The Belgian Huelgas Ensemble, founded in 1971 and directed to this day by Paul van Nevel, is not always the most exciting but perhaps the most solid in the early music business. Sometimes he makes surprising discoveries. After all, who knows, for example, Ludwig Daser, the Munich master of vocal polyphony and predecessor of the great Orlando di Lasso? Daser had to leave because he turned away from the church and indulged in Protestantism. He was warmly received in Stuttgart. The heavenly music of Daser is unaffected by questions of faith, and this is also true for most listeners today. Even those who do not know exactly what Renaissance polyphony is all about can be enthusiastic about the expansive spatial sound of this music. It lets the listener float away into a better world (published by Deutsche Harmonia Mundi). Helmut Mauro
Art History: “The Story of Art Without Men” by Katy Hessel
Museums in Paris, Hanover, Munich and Enschede have just done something that was unthinkable 30 years ago. You have dedicated individual exhibitions to women painters: the Bolognese baroque master Sofonisba Anguissola, the black protest painter Faith Ringgold, the militant Paula Rego, Etel Adnan, who oscillated between Orient and Occident, and Charlotte Salomon, who was murdered by the National Socialists. Women are currently in vogue in the art world, as the legendary critic John Ruskin proclaimed in the 19th century: “No woman can paint” and “A woman’s mind is… not imaginative or creative.” The still popular “History of Art” by Ernst Gombrich did not know a single artist in 1950, the 16th edition names one.
Nevertheless, since the Renaissance there have been painting, sometimes enormously successful women. If you want to get to know them, Katy Hessel will help you with her grandiose and spirited “History of Art Without Men”. Thankfully, the Piper publishing house has kept the original title for the translation (512 pages, 32 euros). From 2015 onwards, Katy Hessel presented an artist online every day, and her “History” now provides short portraits of artists in understandable, enthusiastic language. A central image is always depicted and interpreted, art history cannot be better.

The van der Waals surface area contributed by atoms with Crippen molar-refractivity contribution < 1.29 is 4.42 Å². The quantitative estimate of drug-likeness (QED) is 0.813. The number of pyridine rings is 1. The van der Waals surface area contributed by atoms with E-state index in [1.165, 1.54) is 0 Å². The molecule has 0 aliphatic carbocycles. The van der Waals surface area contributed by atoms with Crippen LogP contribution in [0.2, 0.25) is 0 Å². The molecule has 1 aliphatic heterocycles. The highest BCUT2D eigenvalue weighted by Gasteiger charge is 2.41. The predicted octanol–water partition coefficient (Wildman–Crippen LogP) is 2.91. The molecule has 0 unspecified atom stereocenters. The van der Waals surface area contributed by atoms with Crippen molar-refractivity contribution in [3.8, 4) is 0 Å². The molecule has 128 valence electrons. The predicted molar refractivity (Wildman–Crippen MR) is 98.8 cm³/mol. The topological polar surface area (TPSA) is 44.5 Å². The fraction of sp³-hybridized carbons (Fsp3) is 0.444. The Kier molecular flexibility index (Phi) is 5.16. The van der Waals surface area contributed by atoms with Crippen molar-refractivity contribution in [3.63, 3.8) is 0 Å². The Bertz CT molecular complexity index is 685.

Katy Hessel implants the portraits in a continuously ordering chronology, starting in the university city of Bologna (“a pioneer in terms of women’s employment”), via Artemisia Gentileschi, Rosalba Carriera to the Impressionists, who were able to study anatomy on living models for the first time. Since then, the number of female artists has increased overwhelmingly. Katy Hessel looks beyond Europe early on, never forgets the political and social framework, including sexual orientation, and is never dogmatically anti-male in her enthusiasm. You can also amaze in every paragraph and tempt the reader to happily page forwards and backwards. How about Lady Butler, whose pictures of the Crimean War once caused a sensation? Reinhard Brembeck
Podcast: “Celebrity Memoir Book Club”
There are books you really don’t want to read. In the category of celebrity autobiographies, which is very popular with publishers and buyers, these are the vast majority. Hardly any actor, hardly any singer or serious newsreader resists the temptation to print their own stories on three hundred pages of paper. But just because very few of these smoothed-out life stories are great literature doesn’t mean that you don’t want to know what’s in them. New York comedians Claire Parker and Ashley Hamilton do the tedious reading for you. In your podcast “Celebrity Memoir Book Club” they have been discussing a celebrity book every week since 2020. What do Mariah Carey, Prince Harry and Matthew McConaughey write in their books? Surprisingly, why does Paris Hilton really have something to say, and how does each individual Spice Girl report differently about the great global success? You learn a lot about PR, and then some things from the souls of the stars: such as Matthew Perry’s (“Friends”) strange hatred of his fellow actor Keanu Reeves. Aurelie von Blazekovic